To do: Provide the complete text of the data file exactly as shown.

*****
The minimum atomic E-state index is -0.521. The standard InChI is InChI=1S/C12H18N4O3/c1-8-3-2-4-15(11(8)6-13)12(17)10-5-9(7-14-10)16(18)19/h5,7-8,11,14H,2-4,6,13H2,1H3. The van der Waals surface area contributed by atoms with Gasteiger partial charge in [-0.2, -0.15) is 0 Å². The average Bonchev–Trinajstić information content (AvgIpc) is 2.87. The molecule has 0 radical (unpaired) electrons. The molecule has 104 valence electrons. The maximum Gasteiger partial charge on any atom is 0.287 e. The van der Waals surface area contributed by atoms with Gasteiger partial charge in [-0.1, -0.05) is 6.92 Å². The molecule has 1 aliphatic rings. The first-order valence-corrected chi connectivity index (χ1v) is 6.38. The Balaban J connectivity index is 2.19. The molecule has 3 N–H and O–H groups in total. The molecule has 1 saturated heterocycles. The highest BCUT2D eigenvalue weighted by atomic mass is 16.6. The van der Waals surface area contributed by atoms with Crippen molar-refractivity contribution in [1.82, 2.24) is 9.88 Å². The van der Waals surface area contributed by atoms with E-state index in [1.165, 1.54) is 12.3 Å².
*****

The minimum atomic E-state index is -0.521. The standard InChI is InChI=1S/C12H18N4O3/c1-8-3-2-4-15(11(8)6-13)12(17)10-5-9(7-14-10)16(18)19/h5,7-8,11,14H,2-4,6,13H2,1H3. The van der Waals surface area contributed by atoms with Gasteiger partial charge in [-0.2, -0.15) is 0 Å². The average Bonchev–Trinajstić information content (AvgIpc) is 2.87. The molecule has 0 radical (unpaired) electrons. The molecule has 104 valence electrons. The maximum Gasteiger partial charge on any atom is 0.287 e. The van der Waals surface area contributed by atoms with Gasteiger partial charge in [-0.1, -0.05) is 6.92 Å². The molecule has 1 aliphatic rings. The first-order valence-corrected chi connectivity index (χ1v) is 6.38. The Balaban J connectivity index is 2.19. The molecule has 3 N–H and O–H groups in total. The molecule has 1 saturated heterocycles. The highest BCUT2D eigenvalue weighted by atomic mass is 16.6. The van der Waals surface area contributed by atoms with Crippen molar-refractivity contribution in [1.82, 2.24) is 9.88 Å². The van der Waals surface area contributed by atoms with E-state index in [1.165, 1.54) is 12.3 Å².